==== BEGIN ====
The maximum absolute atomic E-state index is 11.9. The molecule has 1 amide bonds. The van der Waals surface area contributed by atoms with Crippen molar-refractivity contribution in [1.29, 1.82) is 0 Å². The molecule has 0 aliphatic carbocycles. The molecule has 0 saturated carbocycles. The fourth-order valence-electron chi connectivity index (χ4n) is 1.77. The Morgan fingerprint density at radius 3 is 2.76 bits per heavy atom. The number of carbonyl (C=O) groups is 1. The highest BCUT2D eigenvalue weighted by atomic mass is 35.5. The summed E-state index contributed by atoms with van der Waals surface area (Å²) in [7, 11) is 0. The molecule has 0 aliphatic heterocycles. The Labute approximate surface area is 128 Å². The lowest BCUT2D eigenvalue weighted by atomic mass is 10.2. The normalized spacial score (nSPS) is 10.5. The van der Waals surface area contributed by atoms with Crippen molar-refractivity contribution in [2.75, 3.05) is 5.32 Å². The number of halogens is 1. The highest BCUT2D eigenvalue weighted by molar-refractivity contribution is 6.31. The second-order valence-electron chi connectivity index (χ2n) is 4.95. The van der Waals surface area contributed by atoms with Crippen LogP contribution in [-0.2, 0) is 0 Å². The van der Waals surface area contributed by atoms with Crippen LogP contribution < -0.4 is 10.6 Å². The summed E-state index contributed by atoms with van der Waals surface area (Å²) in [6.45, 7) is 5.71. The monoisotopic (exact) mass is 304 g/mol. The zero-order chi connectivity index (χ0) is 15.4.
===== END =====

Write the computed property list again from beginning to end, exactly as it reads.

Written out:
The maximum absolute atomic E-state index is 11.9. The molecule has 1 amide bonds. The van der Waals surface area contributed by atoms with Crippen molar-refractivity contribution in [1.29, 1.82) is 0 Å². The molecule has 0 aliphatic carbocycles. The molecule has 0 saturated carbocycles. The fourth-order valence-electron chi connectivity index (χ4n) is 1.77. The Morgan fingerprint density at radius 3 is 2.76 bits per heavy atom. The number of carbonyl (C=O) groups is 1. The highest BCUT2D eigenvalue weighted by atomic mass is 35.5. The summed E-state index contributed by atoms with van der Waals surface area (Å²) in [7, 11) is 0. The molecule has 0 aliphatic heterocycles. The Labute approximate surface area is 128 Å². The lowest BCUT2D eigenvalue weighted by atomic mass is 10.2. The normalized spacial score (nSPS) is 10.5. The van der Waals surface area contributed by atoms with Crippen molar-refractivity contribution in [2.75, 3.05) is 5.32 Å². The number of halogens is 1. The highest BCUT2D eigenvalue weighted by molar-refractivity contribution is 6.31. The second-order valence-electron chi connectivity index (χ2n) is 4.95. The van der Waals surface area contributed by atoms with Crippen LogP contribution in [-0.2, 0) is 0 Å². The van der Waals surface area contributed by atoms with Crippen LogP contribution < -0.4 is 10.6 Å². The summed E-state index contributed by atoms with van der Waals surface area (Å²) in [6.45, 7) is 5.71. The monoisotopic (exact) mass is 304 g/mol. The zero-order chi connectivity index (χ0) is 15.4.